The History of the Hoohaa

The History of the Hoohaa

When did all of the hoohaa used to sell perfume begin? Let’s take a trip back to France in June 1791 where we find Louis XVI, Marie Antoinette, their two children and their governess, Marquise de Tourzel, and the king’s sister Madame Elisabeth in a carriage attempting to escape revolutionary France. The plan went tits up in Sainte-Menehould after the king was identified by the local postmaster who recognised the king from his portrait on a coin.

Houbigant, who began their perfume business in 1775 and supplied fragrances to the court of Versailles, had a different version of events. According to them, the entire plot was foiled due to someone recognising Marie Antoinette because of her Houbigant perfume because it only could have been afforded by royalty.

However logic would dictate that it would take buckets of perfume to make anybody stepping out of a stuffy carriage packed with six people in the middle of summer smell good.

For decades brands have used royal warrants and celebrity endorsements to convince customers theirs was the one worth buying. To this day nothing has done more for the sale of Chanel No.5 than Marilyn Monroe saying it was the only thing she wore to bed. But that doesn’t change the fact you can’t smell words, and the best way to sell a fragrance is to simply get it under people’s noses.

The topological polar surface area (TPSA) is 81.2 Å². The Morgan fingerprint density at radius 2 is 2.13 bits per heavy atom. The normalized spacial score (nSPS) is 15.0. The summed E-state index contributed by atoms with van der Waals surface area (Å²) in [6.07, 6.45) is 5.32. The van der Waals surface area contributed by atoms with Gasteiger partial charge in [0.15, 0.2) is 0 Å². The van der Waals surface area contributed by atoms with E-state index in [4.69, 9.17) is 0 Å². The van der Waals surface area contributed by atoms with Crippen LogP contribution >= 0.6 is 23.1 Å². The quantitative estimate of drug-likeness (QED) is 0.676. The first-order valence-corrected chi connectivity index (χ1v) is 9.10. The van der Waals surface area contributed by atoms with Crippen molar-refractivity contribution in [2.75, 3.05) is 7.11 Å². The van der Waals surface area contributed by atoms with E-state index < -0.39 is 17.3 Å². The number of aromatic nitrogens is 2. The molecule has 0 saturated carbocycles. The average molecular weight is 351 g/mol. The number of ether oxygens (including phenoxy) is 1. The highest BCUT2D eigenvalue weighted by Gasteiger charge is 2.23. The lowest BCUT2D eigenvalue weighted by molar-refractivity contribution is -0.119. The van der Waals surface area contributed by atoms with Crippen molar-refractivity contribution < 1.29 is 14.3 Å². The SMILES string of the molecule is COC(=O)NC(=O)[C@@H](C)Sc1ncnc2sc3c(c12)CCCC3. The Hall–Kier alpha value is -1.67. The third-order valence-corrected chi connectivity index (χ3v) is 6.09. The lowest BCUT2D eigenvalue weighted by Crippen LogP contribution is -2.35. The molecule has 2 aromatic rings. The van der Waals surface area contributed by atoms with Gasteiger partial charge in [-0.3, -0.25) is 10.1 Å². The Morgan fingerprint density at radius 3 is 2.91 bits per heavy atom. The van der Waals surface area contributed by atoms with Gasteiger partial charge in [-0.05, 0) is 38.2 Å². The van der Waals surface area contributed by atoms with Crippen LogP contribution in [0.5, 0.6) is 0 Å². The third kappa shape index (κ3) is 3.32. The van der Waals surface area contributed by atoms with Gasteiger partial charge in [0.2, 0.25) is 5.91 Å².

In post-war America, Lee Swartout and Charles Granville began their perfume business, Angelique, on Skunk Lane in Wilton, Connecticut, affectionately nicknamed The Skunk Works. They tried everything from creating scented snow to bombing Los Angeles with perfume dropped from planes manned by pin-up models in their attempts to sell their Black Satin fragrance. Both were spectacular failures. According to a 1950 article in Life magazine, none of the perfume was able to penetrate the Los Angeles smog and just drifted out to sea instead.

Marie-Louise Carven had better success with her launch of Ma Griffe in 1946. In her book, A Century of Scents, Lizzie Ostrom writes, “Vying with Angelique, the couture house Carven in France performed a classier version, attaching mini-bottles of their new fragrance, Ma Griffe, to parachutes and dropping them daintily over Paris. Their campaign has since become one of the legendary examples of buzz-building. It demonstrates a poker-faced conviction that the women of Paris would not just run around scooping up as many freebies as they could stuff in their handbags but would fall in love with this unusual new perfume, rushing to buy it as soon as their samples ran out.”

Few things are better than letting the scent speak for itself.